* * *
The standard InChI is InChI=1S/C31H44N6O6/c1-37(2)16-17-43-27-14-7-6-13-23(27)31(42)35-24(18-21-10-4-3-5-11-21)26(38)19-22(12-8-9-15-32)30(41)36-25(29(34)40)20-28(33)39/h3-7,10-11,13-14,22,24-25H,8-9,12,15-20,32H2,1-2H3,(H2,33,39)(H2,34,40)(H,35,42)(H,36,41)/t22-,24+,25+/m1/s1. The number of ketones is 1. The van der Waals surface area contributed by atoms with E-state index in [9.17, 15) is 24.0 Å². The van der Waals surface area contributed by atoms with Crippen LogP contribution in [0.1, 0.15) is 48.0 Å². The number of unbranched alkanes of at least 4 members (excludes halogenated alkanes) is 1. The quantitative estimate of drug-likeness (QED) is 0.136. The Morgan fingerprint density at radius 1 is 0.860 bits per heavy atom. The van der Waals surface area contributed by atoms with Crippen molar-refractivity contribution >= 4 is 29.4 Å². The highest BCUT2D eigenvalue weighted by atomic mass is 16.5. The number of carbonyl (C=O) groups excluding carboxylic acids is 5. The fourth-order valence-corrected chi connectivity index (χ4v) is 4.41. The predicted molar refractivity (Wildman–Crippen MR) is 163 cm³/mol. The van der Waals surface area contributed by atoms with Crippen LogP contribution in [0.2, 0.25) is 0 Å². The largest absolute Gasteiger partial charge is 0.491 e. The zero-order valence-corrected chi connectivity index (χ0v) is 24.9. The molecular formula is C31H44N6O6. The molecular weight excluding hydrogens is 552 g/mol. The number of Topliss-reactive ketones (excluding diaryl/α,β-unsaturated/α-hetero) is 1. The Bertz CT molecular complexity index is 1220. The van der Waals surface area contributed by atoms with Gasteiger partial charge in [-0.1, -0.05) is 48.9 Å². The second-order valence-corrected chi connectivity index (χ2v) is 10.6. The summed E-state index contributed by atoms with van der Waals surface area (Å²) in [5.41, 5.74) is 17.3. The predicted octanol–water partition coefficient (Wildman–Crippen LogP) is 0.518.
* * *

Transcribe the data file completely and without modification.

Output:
The standard InChI is InChI=1S/C31H44N6O6/c1-37(2)16-17-43-27-14-7-6-13-23(27)31(42)35-24(18-21-10-4-3-5-11-21)26(38)19-22(12-8-9-15-32)30(41)36-25(29(34)40)20-28(33)39/h3-7,10-11,13-14,22,24-25H,8-9,12,15-20,32H2,1-2H3,(H2,33,39)(H2,34,40)(H,35,42)(H,36,41)/t22-,24+,25+/m1/s1. The number of ketones is 1. The van der Waals surface area contributed by atoms with E-state index in [9.17, 15) is 24.0 Å². The van der Waals surface area contributed by atoms with Crippen LogP contribution in [0.1, 0.15) is 48.0 Å². The number of unbranched alkanes of at least 4 members (excludes halogenated alkanes) is 1. The quantitative estimate of drug-likeness (QED) is 0.136. The Morgan fingerprint density at radius 1 is 0.860 bits per heavy atom. The van der Waals surface area contributed by atoms with Crippen molar-refractivity contribution >= 4 is 29.4 Å². The highest BCUT2D eigenvalue weighted by atomic mass is 16.5. The number of carbonyl (C=O) groups excluding carboxylic acids is 5. The fourth-order valence-corrected chi connectivity index (χ4v) is 4.41. The predicted molar refractivity (Wildman–Crippen MR) is 163 cm³/mol. The van der Waals surface area contributed by atoms with Crippen LogP contribution in [0.2, 0.25) is 0 Å². The largest absolute Gasteiger partial charge is 0.491 e. The zero-order valence-corrected chi connectivity index (χ0v) is 24.9. The molecular formula is C31H44N6O6. The molecular weight excluding hydrogens is 552 g/mol. The number of Topliss-reactive ketones (excluding diaryl/α,β-unsaturated/α-hetero) is 1. The Bertz CT molecular complexity index is 1220. The van der Waals surface area contributed by atoms with Gasteiger partial charge in [-0.1, -0.05) is 48.9 Å². The second-order valence-corrected chi connectivity index (χ2v) is 10.6. The summed E-state index contributed by atoms with van der Waals surface area (Å²) in [5.41, 5.74) is 17.3. The predicted octanol–water partition coefficient (Wildman–Crippen LogP) is 0.518.